In the previous posts we discussed about how everything is perception and it is us that project exaggerated qualities to an object. Because of our perception, the same object can cause both pleasant and unpleasant emotions to arise, and it’s a subjective experience (no two people experience exactly the same thing out of the same object).

Now that we know everything is perception & everything is in the mind, we should be able to operate with a more clear filter, yes? We should be able to become less attached (less like-dislike, clinging-reject, raga-dvesha), yes? Not quite. We are so used to equating perception with reality, that it has become an ingrained habit. It’s like when we’re wearing eyeglasses, because we are so used to wearing it, we forgot we are wearing it. We’re so used in seeing the world through filters, we forgot there are filters.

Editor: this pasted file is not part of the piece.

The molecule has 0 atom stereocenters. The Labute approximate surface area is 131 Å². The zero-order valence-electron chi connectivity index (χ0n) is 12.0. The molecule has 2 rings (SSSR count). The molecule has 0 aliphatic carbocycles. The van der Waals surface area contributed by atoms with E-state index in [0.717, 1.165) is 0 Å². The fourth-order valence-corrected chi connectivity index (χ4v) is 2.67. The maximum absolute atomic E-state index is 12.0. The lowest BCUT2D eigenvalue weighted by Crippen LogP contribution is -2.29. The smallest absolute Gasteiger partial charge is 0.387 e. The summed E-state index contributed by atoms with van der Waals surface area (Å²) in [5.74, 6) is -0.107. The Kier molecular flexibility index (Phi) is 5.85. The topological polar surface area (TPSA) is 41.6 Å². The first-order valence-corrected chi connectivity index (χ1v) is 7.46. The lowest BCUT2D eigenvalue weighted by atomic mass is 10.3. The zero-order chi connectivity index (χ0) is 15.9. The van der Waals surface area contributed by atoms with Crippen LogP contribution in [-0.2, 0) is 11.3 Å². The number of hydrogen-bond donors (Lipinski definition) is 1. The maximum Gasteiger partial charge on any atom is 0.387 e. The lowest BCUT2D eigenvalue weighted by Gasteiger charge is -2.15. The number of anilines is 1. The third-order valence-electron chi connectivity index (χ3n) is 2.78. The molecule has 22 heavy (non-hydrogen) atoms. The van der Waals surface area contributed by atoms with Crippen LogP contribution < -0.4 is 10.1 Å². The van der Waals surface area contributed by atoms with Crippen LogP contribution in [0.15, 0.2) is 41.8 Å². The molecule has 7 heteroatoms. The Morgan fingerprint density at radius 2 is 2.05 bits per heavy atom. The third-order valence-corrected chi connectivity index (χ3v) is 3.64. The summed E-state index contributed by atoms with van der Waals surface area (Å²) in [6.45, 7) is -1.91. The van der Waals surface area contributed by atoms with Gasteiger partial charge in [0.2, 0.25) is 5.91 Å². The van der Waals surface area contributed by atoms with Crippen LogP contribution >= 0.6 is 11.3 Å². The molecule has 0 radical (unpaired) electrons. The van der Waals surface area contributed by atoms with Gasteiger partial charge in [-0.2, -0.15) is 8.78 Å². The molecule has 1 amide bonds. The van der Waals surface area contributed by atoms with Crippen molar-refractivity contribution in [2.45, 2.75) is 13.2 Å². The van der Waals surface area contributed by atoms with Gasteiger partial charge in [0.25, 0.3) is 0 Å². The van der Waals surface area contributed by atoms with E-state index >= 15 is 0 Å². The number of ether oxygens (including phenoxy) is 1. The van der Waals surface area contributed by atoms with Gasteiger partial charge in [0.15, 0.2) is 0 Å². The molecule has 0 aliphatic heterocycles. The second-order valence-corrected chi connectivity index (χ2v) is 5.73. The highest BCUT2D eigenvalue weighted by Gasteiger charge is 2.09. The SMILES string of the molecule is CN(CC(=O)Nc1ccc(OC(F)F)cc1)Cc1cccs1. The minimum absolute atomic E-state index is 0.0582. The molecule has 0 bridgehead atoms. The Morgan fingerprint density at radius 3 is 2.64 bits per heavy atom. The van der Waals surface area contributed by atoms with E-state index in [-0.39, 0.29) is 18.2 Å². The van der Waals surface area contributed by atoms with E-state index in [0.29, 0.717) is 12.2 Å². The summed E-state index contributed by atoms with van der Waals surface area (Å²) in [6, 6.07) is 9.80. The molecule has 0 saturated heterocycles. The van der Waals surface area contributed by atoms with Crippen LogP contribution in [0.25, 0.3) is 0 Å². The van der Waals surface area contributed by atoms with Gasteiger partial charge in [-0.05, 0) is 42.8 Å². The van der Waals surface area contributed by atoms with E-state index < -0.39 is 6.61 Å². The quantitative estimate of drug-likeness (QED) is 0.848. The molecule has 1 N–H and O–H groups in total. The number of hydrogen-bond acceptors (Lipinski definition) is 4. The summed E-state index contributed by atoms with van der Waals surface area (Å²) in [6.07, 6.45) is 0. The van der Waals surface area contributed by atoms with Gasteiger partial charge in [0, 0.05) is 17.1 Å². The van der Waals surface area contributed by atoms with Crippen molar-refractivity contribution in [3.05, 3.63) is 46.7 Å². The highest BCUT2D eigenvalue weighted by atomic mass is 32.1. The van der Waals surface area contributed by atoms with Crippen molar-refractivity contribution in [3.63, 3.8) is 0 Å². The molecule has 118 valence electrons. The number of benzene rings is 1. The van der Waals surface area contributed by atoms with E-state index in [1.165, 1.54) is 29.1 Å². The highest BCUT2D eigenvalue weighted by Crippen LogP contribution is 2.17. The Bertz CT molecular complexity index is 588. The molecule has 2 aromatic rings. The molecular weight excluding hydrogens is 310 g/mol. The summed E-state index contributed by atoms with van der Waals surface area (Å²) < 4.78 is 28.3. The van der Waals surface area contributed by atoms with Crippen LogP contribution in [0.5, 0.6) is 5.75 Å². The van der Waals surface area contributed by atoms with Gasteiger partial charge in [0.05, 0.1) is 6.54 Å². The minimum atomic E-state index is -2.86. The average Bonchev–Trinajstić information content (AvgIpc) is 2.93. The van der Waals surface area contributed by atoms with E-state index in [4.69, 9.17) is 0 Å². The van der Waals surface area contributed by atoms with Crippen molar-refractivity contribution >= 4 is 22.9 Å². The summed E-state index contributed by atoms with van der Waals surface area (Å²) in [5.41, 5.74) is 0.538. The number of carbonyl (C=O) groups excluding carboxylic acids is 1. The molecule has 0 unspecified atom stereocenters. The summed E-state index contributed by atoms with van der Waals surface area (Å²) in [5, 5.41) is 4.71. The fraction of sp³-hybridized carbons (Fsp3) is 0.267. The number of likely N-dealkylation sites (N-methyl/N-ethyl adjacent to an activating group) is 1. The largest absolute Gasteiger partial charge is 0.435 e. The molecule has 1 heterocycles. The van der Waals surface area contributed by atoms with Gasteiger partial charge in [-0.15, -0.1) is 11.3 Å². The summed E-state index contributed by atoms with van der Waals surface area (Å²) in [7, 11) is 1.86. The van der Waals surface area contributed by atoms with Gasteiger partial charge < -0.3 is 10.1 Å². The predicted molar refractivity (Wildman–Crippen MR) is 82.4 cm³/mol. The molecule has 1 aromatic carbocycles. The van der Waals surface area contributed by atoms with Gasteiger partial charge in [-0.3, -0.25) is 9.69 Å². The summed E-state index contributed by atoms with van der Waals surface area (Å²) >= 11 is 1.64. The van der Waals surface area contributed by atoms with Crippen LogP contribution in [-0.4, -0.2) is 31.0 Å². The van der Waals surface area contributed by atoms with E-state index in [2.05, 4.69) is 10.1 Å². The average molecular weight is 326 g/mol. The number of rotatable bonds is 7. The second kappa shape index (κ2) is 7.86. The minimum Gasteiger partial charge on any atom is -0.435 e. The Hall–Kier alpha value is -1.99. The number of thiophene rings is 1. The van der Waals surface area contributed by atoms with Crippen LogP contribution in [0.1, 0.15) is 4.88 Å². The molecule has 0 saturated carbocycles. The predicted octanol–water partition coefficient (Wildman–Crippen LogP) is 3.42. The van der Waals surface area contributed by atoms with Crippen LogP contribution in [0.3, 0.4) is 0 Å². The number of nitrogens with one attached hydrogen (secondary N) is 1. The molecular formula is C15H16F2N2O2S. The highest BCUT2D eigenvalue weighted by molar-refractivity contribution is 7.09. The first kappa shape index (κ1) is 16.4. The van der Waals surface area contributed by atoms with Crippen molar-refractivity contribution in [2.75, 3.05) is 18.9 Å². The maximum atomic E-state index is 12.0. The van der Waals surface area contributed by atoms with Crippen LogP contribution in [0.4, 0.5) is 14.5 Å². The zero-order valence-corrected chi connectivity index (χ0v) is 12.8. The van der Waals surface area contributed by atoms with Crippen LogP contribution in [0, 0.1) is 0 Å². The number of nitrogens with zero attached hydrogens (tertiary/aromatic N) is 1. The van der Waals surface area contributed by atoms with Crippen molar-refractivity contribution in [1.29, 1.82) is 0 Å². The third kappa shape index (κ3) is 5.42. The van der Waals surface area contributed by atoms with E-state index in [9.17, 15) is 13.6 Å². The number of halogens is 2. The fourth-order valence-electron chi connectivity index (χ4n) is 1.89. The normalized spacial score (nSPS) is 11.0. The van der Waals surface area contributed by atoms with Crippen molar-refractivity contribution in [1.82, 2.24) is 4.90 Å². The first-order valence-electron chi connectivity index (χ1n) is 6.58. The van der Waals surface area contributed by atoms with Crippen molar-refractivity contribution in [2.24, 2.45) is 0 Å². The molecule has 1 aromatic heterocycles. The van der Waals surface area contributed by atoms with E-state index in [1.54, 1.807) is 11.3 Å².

How do we remember that we have this filter of perception?

Just like when we forgot we’re wearing eyeglasses, when we saw our reflection in the mirror, we saw that we are wearing eyeglasses. When we take time to reflect, we realize that we have perception. We remember through reflection & contemplation. The mirror can be something that can provide a true and honest snapshot of our self, for example a journal or diary. Or listening to our self talking – I think this is what psychiatrists do – facilitate & enable one to verbalize, and this is a form of reflection & contemplation. One important thing, the listener has to be able to stay neutral and non-judging – otherwise the reflection will be distorted.